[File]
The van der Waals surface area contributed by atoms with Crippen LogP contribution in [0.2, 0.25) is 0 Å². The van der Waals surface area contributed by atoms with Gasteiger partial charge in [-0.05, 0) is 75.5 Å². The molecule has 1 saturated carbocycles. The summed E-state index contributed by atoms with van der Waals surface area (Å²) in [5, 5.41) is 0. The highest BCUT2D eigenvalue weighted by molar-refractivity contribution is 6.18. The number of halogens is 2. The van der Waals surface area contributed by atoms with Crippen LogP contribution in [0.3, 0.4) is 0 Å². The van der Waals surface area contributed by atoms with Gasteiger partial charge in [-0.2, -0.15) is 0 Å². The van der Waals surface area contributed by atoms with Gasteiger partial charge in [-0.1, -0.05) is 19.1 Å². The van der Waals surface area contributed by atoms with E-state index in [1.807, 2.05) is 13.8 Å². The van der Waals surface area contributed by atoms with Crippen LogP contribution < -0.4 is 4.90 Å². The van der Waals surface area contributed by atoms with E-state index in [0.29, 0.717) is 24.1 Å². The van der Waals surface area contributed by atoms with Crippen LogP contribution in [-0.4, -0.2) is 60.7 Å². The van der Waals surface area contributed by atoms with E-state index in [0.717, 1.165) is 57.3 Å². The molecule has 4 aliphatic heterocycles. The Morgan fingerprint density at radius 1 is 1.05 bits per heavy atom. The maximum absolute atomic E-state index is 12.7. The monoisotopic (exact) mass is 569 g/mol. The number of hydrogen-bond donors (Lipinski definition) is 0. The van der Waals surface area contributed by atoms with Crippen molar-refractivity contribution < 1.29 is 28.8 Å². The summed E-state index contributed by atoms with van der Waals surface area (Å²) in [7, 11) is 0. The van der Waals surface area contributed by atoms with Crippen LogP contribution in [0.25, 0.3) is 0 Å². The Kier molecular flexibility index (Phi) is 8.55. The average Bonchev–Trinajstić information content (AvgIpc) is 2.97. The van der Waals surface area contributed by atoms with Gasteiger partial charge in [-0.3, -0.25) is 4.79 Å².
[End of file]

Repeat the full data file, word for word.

The van der Waals surface area contributed by atoms with Crippen LogP contribution in [0.2, 0.25) is 0 Å². The van der Waals surface area contributed by atoms with Gasteiger partial charge in [-0.05, 0) is 75.5 Å². The molecule has 1 saturated carbocycles. The summed E-state index contributed by atoms with van der Waals surface area (Å²) in [5, 5.41) is 0. The highest BCUT2D eigenvalue weighted by molar-refractivity contribution is 6.18. The number of halogens is 2. The van der Waals surface area contributed by atoms with Crippen LogP contribution in [0.3, 0.4) is 0 Å². The van der Waals surface area contributed by atoms with Gasteiger partial charge in [-0.2, -0.15) is 0 Å². The van der Waals surface area contributed by atoms with Gasteiger partial charge in [-0.1, -0.05) is 19.1 Å². The van der Waals surface area contributed by atoms with E-state index in [1.807, 2.05) is 13.8 Å². The van der Waals surface area contributed by atoms with Crippen LogP contribution < -0.4 is 4.90 Å². The van der Waals surface area contributed by atoms with E-state index in [0.29, 0.717) is 24.1 Å². The van der Waals surface area contributed by atoms with Crippen LogP contribution in [-0.4, -0.2) is 60.7 Å². The van der Waals surface area contributed by atoms with E-state index in [0.717, 1.165) is 57.3 Å². The molecule has 4 aliphatic heterocycles. The Morgan fingerprint density at radius 1 is 1.05 bits per heavy atom. The maximum absolute atomic E-state index is 12.7. The monoisotopic (exact) mass is 569 g/mol. The number of hydrogen-bond donors (Lipinski definition) is 0. The van der Waals surface area contributed by atoms with Crippen molar-refractivity contribution < 1.29 is 28.8 Å². The summed E-state index contributed by atoms with van der Waals surface area (Å²) in [7, 11) is 0. The van der Waals surface area contributed by atoms with Crippen LogP contribution in [0.25, 0.3) is 0 Å². The Kier molecular flexibility index (Phi) is 8.55. The average Bonchev–Trinajstić information content (AvgIpc) is 2.97. The van der Waals surface area contributed by atoms with Gasteiger partial charge in [-0.3, -0.25) is 4.79 Å².